By Larry Peterson
Mildred Marie Neuzil was born in Brooklyn, N.Y., on August 2, 1916. A few days later Mildred was baptized in Most Holy Trinity Church on Montrose St. in Brooklyn’s, Williamsburg section. Shortly after that, Mildred’s mom and dad moved to Cleveland, Ohio. Mildred’s dad, a home builder, had heard there was more opportunity in the Cleveland area and off they went.
There was a pronounced spirituality that surrounded Mildred. At the age of 14, she entered the religious congregation of the Sisters of the Precious Blood, in Dayton, Ohio. When she was 17, she made her first vows as a professed religious and was given the name, Sister Mary Ephrem, a name that means “doubly fruitful.”
Sister Mary Ephrem’s duties were a combination of domestic chores and teaching kindergarten. When she was 21 years old, she was sent to work at the Chancery in Cincinnati, Ohio. It was here she would meet a holy man who would, as time went by, become her confessor and her mentor. He would also become an archbishop. His name was Father Paul Leibold. Neither of them had any idea of the special plans God had for each of them.
It was in 1940 when Sister Mary began receiving interior messages and revelations with specific detail and clarity. These messages were coming directly from Jesus and she was being told that her mission was going to be one that would help provide for the sanctification of the family. She began maintaining a diary and documenting all of these things.
One of the quotes taken from her diary was as follows; “Pray, pray, pray, oh My Little White Dove. Pray and sacrifice yourself for the souls of poor sinners. How many are lost because there are no prayers said for them, no sacrifices made for them.”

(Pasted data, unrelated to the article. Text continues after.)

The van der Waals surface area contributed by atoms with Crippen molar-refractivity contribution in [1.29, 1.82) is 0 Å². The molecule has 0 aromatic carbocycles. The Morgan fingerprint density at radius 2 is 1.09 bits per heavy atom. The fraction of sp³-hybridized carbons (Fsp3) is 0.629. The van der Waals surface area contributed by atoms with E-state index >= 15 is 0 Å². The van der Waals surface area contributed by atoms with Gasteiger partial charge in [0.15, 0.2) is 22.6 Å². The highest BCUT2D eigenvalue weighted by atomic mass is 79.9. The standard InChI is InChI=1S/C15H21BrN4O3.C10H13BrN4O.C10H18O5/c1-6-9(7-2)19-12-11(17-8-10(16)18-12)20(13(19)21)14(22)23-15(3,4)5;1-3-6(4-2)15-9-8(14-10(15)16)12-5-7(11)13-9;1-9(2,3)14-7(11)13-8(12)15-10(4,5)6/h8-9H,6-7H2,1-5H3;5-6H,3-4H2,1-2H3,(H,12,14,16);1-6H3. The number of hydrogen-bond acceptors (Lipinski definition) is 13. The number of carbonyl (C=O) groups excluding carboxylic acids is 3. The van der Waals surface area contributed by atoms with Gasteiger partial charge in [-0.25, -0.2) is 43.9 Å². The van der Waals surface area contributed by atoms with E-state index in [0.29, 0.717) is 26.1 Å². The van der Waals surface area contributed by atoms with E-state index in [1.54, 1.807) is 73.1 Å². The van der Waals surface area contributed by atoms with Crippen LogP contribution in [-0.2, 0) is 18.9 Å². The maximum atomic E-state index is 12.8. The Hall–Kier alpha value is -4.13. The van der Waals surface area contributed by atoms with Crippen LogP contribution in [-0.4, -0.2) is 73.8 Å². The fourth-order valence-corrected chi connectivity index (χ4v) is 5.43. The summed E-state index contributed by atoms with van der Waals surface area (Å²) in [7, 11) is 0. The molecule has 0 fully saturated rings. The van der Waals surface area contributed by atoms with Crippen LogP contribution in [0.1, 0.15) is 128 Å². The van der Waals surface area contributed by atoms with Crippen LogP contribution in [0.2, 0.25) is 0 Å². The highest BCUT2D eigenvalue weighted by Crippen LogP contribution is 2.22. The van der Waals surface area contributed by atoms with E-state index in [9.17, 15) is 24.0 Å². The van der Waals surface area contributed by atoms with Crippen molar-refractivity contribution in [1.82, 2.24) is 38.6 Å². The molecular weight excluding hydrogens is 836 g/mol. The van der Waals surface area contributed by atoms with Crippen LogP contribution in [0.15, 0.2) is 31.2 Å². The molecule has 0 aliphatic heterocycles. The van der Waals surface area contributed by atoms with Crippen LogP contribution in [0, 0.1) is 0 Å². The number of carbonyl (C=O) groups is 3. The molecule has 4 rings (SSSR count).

Jesus even gave Sister Mary a message for Father Leibold. He told her to tell him, “—not to become discouraged at the crosses awaiting him, for I the great High-Priest, go before him carrying the heaviest part of his cross—I seek only the humble and lowly of heart.”
It was after this message that she turned to Father Leibold for guidance. The priest had only been ordained a short time before. The year was 1940. He would be her confessor and her advisor until he died in 1972.
Before 1956, Sister Mary spent time in many different locations. She worked in Rome City, Indiana; Denver, Colorado; North Dakota; back to Cincinnati, and on to Ottawa, Ohio. Here she was visited by St. Michael the Angel of Peace to prepare her for what lie ahead. She was told that Satan would do everything to keep her from doing what Jesus wanted.
The Blessed Mother first appeared to Sister Mary Ephrem on September 25, 1956. She was wearing a blue mantle and a white robe like Our Lady of Lourdes. Our Lady gave Sister Mary a message which was a promise of “great miracles of the soul” for her children in the United States if they would heed the call for repentance. She also expressed her pleasure in the fact that the American Catholic Church had dedicated a national shrine to her in Washington D.C.
The very next day, on September 26, Our Lady appeared to Sister Mary holding a lily in her right hand. She was dressed all in white without any decorations of any kind. Her veil was white and reached to her waist. Her mantle and robe were also pure white and a gold clasp held her mantle together. She wore a golden crown and her heart was encircled with roses and sending forth flames of fire. Sister Mary wrote that Our Lady said in a beautiful voice, “,I am Our Lady of America, I desire my children honor me by the purity of their lives.”
The Blessed Mother showed Sister Mary a medal she wanted to be struck honoring Our Lady of America. She gave a sketch of it to Bishop Leibold, and he had it made. He placed his Imprimatur on the sketch.
Raymond Cardinal Burke presented this letter to the USCCB in 2007: (see entire letter here) What can be concluded canonically is that the devotion was both approved by Archbishop Leibold and, what is more, was actively promoted by him. Also, over the years, other Bishops have approved the devotion and have participated in public devotion to the Mother of God, under the title of Our Lady of America.
copyright©Larry Peterson 2019